The 1920s in Europe became a time of strong nationalism, often covering not just a country but a whole region. Leoš Janáček’s Glagolitic Mass, for example, was his offering to pan-Slavism. The 1926 Sinfonietta, on the other hand, was his ode to Czechoslovakia.
Janáček had been commissioned to write fanfares for the opening of the Sokol Gymnastic Festival and, inspired by a military band he heard, wrote what became the first movement of the Sinfonietta. The Sokol movement was founded in 1862 in the Czech part of Austria-Hungary and followed the principle of “a strong mind in a strong body.” The Sokol provided ‘physical, moral, and intellectual training for the nation’ and eventually became a pan-Slavic movement. The movement took on political associations and was disbanded during WWI. After 1919, the movement grew again and had some 630,000 members by 1930. It was finally suppressed and banned by the Nazis and then later by the Communists, but lives on in immigrant communities, such as in the US. It has also reappeared in the Czech Republic.
The 1926 Festival, or Slet, that the Sinfonietta was written for was a gathering of Sokols for a mass-gymnastic festival. From the very first Slet in 1882, the opening ceremony was an elaborate event, starting with a welcoming ceremony at the train station, mass demonstrations of gymnastics, speeches and theatrical events. It’s of interest that the Sokol festivals started more than a decade before the modern Olympics in 1896 and parallels can be drawn between the two ceremonies.
Janáček’s work used one of the largest orchestras he ever wrote for, including for the first movement, 9 C trumpets, 2 bass trumpets, and 2 tenor tubas. For the last movement, 3 F trumpets are added.
The first movement Fanfare opening starts with antiphonal responses with a slowly revolving rhythm below it. The trumpets become more animated and then more lyrical, but always bright and brilliant. The support from the timpani does much to permit the trumpet’s lyricism.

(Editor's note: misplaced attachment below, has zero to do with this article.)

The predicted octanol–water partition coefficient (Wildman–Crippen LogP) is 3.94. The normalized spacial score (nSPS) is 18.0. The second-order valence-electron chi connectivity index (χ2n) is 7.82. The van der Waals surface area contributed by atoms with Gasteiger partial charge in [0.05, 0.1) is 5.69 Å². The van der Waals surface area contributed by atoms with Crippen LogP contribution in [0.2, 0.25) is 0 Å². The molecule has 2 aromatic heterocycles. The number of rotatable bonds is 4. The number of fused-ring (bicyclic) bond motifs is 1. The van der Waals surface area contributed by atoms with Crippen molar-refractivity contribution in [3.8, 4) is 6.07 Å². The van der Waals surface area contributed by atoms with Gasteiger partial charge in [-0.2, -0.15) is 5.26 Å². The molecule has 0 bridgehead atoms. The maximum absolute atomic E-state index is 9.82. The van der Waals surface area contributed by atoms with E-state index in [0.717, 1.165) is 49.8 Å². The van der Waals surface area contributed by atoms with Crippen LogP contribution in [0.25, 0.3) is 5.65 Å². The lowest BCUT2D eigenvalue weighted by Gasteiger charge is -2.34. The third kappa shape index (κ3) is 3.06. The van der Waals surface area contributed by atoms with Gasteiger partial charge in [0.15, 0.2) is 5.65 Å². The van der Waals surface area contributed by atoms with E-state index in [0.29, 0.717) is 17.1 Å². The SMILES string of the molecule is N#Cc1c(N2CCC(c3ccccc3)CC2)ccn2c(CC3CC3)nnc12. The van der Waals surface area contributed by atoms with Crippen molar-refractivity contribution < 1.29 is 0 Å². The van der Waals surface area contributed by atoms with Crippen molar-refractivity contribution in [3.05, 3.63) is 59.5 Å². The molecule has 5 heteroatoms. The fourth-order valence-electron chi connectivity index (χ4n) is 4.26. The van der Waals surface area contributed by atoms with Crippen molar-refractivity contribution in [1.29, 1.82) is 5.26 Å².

The other 4 movements were inspired by buildings and areas in Brno (II. The Castle, III. The Queen’s Monastery, IV. The Street Leading to the Castle, and V. The Town Hall) that came to represent a kind of original ‘Czech’ ideal.
This 1951 recording is led by Václav Neumann (1920-1995), a Czech conductor, violinist and violist who was a particular champion of Czech music, being known for the first studio recording of Janáček’s opera The Excursions of Mr. Brouček in 1962. The Leipzig Radio Symphony Orchestra is the oldest radio orchestra in Germany and one of the oldest in the world, being founded in 1923. This recording is highly idiosyncratic – note the wild trumpet sounds in the first movement – but the drive and urgency to the final movement give the work a genuine national spirit. The work, originally entitled Military Sinfonietta, was dedicated to the Czechoslovakian Army. In Haruki Murakami’s 2010 novel 1Q84, the Sinfonietta is a critical piece of music, appearing to move the heroine of the story between the alternate realities of 1984 and ‘1Q84,’ with 1Q84 being much more militaristic than 1984.
Orchestre Symphonique de la Radio de Leipzig
Recorded in 1951
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